Bismillaah ir Rahmaan ir Rahiim
In the name of Allah, The Merciful, The Compassionate
The Purpose of Life
By Fleur Nassery Bonnin
In this next article in our series, we get to the heart of the matter of our spiritual reality and our purpose for being here in this world. We will draw on a quote from a Zoroastrian text made available to us by Henry Corbin, a poem from Moulana Rumi and a short story from Sheikh Suhravardi, each of whom in different ways deliver us the same timeless truth and call us to pay heed and respond. The spiritual reality of life sharply contrasts with our ordinary perceptions and cultural conditioning precisely because it encompasses and transcends them, and unless we let go of our familiarity with our smaller perception of worldly life we cannot know the larger spiritual reality.
We begin with Corbin introducing a Zoroastrian text. Zoroastrianism, sometimes referred to as Mazdaism, is one of the oldest continuous religions in the world and was once widespread in ancient Persia. It is a monotheistic religion based on the teachings of Zoroaster (Zarathustra, often referred to as a Prophet) and refers to the Creator and Ruling God as Ahura Mazda (Ohrmazd), the Lord of Wisdom.
The Zoroastrian text below reminds us that first and foremost we are spiritual beings on an earthly journey, and that this earthly journey has a fundamental and immutable purpose which is given shape and orientation by the realities of our Origin and our nature. Corbin has gone into details about how that takes place in his many books which we cannot go into at this point, instead we will start with the opening pages of his book "Cyclical Time and Ismaili Gnosis".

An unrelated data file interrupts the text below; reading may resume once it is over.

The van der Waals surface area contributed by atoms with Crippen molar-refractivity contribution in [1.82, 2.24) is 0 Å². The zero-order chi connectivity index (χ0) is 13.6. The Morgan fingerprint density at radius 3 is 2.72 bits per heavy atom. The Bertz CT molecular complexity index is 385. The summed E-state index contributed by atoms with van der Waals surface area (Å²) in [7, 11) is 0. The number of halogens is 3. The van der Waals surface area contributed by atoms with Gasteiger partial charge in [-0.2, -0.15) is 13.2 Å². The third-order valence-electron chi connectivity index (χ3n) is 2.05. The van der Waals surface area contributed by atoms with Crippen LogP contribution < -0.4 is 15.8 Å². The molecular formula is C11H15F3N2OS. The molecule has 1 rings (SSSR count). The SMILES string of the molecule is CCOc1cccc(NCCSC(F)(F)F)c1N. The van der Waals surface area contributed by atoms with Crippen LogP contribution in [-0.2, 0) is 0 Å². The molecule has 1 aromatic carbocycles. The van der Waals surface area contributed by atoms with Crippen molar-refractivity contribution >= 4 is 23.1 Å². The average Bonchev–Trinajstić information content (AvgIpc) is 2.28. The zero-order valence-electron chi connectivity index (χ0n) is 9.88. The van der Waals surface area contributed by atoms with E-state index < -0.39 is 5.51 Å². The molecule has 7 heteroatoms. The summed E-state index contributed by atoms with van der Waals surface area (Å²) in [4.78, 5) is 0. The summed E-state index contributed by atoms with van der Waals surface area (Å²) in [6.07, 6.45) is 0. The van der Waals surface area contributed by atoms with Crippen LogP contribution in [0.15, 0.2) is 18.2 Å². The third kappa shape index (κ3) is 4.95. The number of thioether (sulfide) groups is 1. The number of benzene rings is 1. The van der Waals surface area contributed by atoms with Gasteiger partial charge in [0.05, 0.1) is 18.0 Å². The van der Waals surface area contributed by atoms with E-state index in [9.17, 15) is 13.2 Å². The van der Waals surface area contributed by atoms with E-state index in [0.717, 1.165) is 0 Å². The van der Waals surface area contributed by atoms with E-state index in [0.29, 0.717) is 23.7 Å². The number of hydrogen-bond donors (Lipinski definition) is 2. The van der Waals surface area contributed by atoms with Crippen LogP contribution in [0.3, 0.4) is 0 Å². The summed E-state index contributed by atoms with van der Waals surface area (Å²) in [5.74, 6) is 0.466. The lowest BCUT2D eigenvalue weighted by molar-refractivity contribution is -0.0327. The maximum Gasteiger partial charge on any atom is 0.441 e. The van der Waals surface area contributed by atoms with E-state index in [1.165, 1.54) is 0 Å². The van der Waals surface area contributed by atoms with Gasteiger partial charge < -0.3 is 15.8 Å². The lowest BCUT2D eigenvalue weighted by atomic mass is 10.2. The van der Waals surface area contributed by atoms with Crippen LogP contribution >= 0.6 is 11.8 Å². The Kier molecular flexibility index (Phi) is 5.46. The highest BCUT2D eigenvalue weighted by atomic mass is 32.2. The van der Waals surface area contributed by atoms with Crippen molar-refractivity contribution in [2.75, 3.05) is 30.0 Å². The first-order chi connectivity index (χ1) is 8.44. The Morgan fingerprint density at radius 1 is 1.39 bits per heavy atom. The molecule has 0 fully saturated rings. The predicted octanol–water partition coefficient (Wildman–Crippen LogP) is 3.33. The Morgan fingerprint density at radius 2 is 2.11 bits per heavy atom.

A little manual of Mazdean doctrine, written in Pahlavi (an old Persian language) and dated around the fourth century, contains a number of questions which everyone over the age of fifteen was supposed to know the answers to.
The questions are: "Who am I and to whom do I belong? Whence have I come and whither am I returning? What is my lineage and what is my race? What is my proper calling in earthly existence? … Did I come from the celestial world, or is it in the earthly world that I began to be? Do I belong to Ohrmazd (Lord Wisdom) or to Ahriman? To the angels or the demons?"
And here are the answers:
I came from the celestial world (menok), it is not in the terrestrial world (getik) that I began to be. I was originally manifested in the spiritual state, my original state is not the terrestrial state. I belong to Ohrmazd (Ahura Mazda, the Lord Wisdom), not to Ahriman (the Spirit of Evil and of Darkness); I belong to the angels, not to the demons. … I am the creature of Ohrmazd, not the creature of Ahriman. I hold my lineage and my race from Gayomart (primordial Man, Anthropos). My mother is Spandarmat (Angel of the Earth), my father is Ohrmazd. … The accomplishment of my vocation consists in this: to think of Ohrmazd as present Existence (hasti), which has always existed and will always exist (hame-bavetih). To think of him as Immortal Sovereignty, as Unlimitation and Purity. To think of Ahriman as pure negativity (nisti), exhausting himself in nothingness, as the Evil Spirit who formerly did not exist in this Creation, and who one day will cease to exist in Ohrmazd's creation and who will collapse at the final time. To consider my true self as belonging to Ohrmazd and the Archangels (Corbin, Manheim & Morris, 1983).